It started as a way of getting him outside while Elissa naps, but has turned into one of my favorite daily activities. Without fail, around 4:00, I put my sweet little girl in a sling or carrier and take Brayden outside for a walk. We stay outside until 5:30 - and even then, he cries when it's time to come in.
At first, I just enjoyed spending the time outside and watching Brayden have fun. But over the weeks, I've grown to really appreciate this time for so many deeper reasons.
Sometimes it really saddens me to think about how things have changed over the years. When I was a kid, we'd go outside to play with friends and simply be back before dinner. It's amazing that in just a few decades things could change so substantially. We're living in a time when it's no longer safe for children to roam around outside by themselves - to be outside of parental supervision. It's also increasingly common for kids to have nearly all of their time and activities planned out for them (sports teams, music lessons, art classes, etc...). Even at this young age, there are so many structured activities to keep toddlers busy. These packed schedules leave no time for them to simply be kids - to explore the world, to engage their curiosities, to discover new things and to just be part of the world around them.
When Brayden and I go on these "walks," I let him lead. When we get to a crossroad, I ask him where he wants to go and he points in a direction. (Thankfully, he hasn't gotten me lost yet!) He goes wherever he wants and stops along the way to explore. And he loves it. He learns about so many things while we're out - experimenting with sticks, rocks and dirt, watching strangers interact, following cars (or more likely, service vehicles or fire trucks) around the neighborhood, chasing birds, dropping pebbles in puddles, observing animals around the pond, watching kids fly kites. He discovers new interests and experiences (recently, the nearby baseball field started hosting games and practices and Brayden just can not get enough. I've never seen a two-year-old's attention so raptly held for such a long time). The list goes on.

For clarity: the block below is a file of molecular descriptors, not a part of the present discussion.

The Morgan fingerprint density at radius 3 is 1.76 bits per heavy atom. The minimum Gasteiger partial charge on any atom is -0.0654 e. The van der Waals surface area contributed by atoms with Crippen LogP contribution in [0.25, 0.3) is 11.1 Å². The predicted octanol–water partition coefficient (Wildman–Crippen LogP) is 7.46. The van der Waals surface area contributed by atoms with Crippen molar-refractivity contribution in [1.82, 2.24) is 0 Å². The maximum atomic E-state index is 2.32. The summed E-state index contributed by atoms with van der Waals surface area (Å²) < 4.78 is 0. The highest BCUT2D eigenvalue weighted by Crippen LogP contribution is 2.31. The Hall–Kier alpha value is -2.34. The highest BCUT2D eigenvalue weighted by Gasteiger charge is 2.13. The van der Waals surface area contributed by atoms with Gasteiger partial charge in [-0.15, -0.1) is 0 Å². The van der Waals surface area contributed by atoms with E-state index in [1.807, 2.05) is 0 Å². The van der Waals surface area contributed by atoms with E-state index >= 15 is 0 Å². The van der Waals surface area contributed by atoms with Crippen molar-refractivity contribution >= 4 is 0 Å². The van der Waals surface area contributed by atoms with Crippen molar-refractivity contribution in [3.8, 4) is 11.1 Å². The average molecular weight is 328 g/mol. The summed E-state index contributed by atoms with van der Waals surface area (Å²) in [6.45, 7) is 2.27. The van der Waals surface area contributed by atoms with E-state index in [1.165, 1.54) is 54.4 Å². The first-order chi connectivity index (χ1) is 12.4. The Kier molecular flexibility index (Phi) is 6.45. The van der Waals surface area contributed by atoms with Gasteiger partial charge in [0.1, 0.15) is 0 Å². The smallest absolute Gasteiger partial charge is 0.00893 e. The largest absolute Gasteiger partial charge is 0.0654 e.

He also comes up with his own games. He found a area full of rocks and decided to try to throw them a certain distance. He finds a large stick and tests the sound it makes out on different surfaces. He counts ducks (or turtles or birds). He repeatedly walks along a track that I assume used to be for a trolley. He searches out every airplane, helicopter or garbage truck he hears.
He has time to just be a kid. To explore the world, to observe real life and to interact with everything and anything he wants. He loves it. And therefore, I love it.
Some of my husband's favorite memories from his own childhood are when he and his best friend were just goofing off together - coming up with silly games and activities of their own (I think I recall one about them racing bottle caps down the water leading to a sewer). Some of the best parts of life happen in those spaces not reserved for anything. The spaces between planned activities or events that allow imagination, curiosity and exploration to fill them.
I love that Brayden is getting this kind of time every day. And I truly hope it never stops. ♥